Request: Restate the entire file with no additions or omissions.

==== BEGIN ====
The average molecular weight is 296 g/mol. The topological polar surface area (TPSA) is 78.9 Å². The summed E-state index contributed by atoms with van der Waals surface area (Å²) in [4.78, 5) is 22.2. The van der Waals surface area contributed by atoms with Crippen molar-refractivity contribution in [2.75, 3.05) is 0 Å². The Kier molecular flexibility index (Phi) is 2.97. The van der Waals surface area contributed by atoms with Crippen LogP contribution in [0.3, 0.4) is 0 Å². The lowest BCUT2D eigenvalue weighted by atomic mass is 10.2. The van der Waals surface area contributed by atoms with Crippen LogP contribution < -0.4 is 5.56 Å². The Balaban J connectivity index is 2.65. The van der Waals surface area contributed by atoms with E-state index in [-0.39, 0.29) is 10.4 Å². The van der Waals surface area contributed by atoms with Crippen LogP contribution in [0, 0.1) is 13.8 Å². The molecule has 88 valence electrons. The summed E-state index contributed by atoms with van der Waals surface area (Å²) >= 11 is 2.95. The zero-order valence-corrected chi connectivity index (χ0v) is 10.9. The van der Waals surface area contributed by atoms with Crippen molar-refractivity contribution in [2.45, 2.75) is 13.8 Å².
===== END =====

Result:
The average molecular weight is 296 g/mol. The topological polar surface area (TPSA) is 78.9 Å². The summed E-state index contributed by atoms with van der Waals surface area (Å²) in [4.78, 5) is 22.2. The van der Waals surface area contributed by atoms with Crippen molar-refractivity contribution in [2.75, 3.05) is 0 Å². The Kier molecular flexibility index (Phi) is 2.97. The van der Waals surface area contributed by atoms with Crippen LogP contribution in [0.3, 0.4) is 0 Å². The lowest BCUT2D eigenvalue weighted by atomic mass is 10.2. The van der Waals surface area contributed by atoms with Crippen LogP contribution < -0.4 is 5.56 Å². The Balaban J connectivity index is 2.65. The van der Waals surface area contributed by atoms with E-state index in [-0.39, 0.29) is 10.4 Å². The van der Waals surface area contributed by atoms with Crippen LogP contribution in [0, 0.1) is 13.8 Å². The molecule has 88 valence electrons. The summed E-state index contributed by atoms with van der Waals surface area (Å²) >= 11 is 2.95. The zero-order valence-corrected chi connectivity index (χ0v) is 10.9. The van der Waals surface area contributed by atoms with Crippen molar-refractivity contribution in [2.45, 2.75) is 13.8 Å².